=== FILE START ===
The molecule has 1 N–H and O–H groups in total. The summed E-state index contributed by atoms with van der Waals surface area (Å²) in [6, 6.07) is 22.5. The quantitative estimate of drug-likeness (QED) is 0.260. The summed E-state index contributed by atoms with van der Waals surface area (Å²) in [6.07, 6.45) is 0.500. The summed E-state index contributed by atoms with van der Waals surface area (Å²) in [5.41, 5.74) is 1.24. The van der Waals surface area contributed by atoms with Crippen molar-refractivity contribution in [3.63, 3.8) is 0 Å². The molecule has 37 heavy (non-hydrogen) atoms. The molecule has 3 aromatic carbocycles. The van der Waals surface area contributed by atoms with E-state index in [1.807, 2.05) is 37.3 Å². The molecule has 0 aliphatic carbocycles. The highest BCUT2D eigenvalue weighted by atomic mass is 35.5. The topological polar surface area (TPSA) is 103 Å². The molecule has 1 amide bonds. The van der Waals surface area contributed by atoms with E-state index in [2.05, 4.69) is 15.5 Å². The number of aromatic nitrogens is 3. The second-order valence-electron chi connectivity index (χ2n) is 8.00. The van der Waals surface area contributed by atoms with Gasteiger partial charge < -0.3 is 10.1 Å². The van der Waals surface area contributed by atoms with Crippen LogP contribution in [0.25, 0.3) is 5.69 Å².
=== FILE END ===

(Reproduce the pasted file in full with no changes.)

The molecule has 1 N–H and O–H groups in total. The summed E-state index contributed by atoms with van der Waals surface area (Å²) in [6, 6.07) is 22.5. The quantitative estimate of drug-likeness (QED) is 0.260. The summed E-state index contributed by atoms with van der Waals surface area (Å²) in [6.07, 6.45) is 0.500. The summed E-state index contributed by atoms with van der Waals surface area (Å²) in [5.41, 5.74) is 1.24. The van der Waals surface area contributed by atoms with Crippen molar-refractivity contribution in [3.63, 3.8) is 0 Å². The molecule has 37 heavy (non-hydrogen) atoms. The molecule has 3 aromatic carbocycles. The van der Waals surface area contributed by atoms with E-state index in [1.807, 2.05) is 37.3 Å². The molecule has 0 aliphatic carbocycles. The highest BCUT2D eigenvalue weighted by atomic mass is 35.5. The topological polar surface area (TPSA) is 103 Å². The molecule has 1 amide bonds. The van der Waals surface area contributed by atoms with E-state index in [2.05, 4.69) is 15.5 Å². The number of aromatic nitrogens is 3. The second-order valence-electron chi connectivity index (χ2n) is 8.00. The van der Waals surface area contributed by atoms with Gasteiger partial charge < -0.3 is 10.1 Å². The van der Waals surface area contributed by atoms with Crippen LogP contribution in [0.25, 0.3) is 5.69 Å².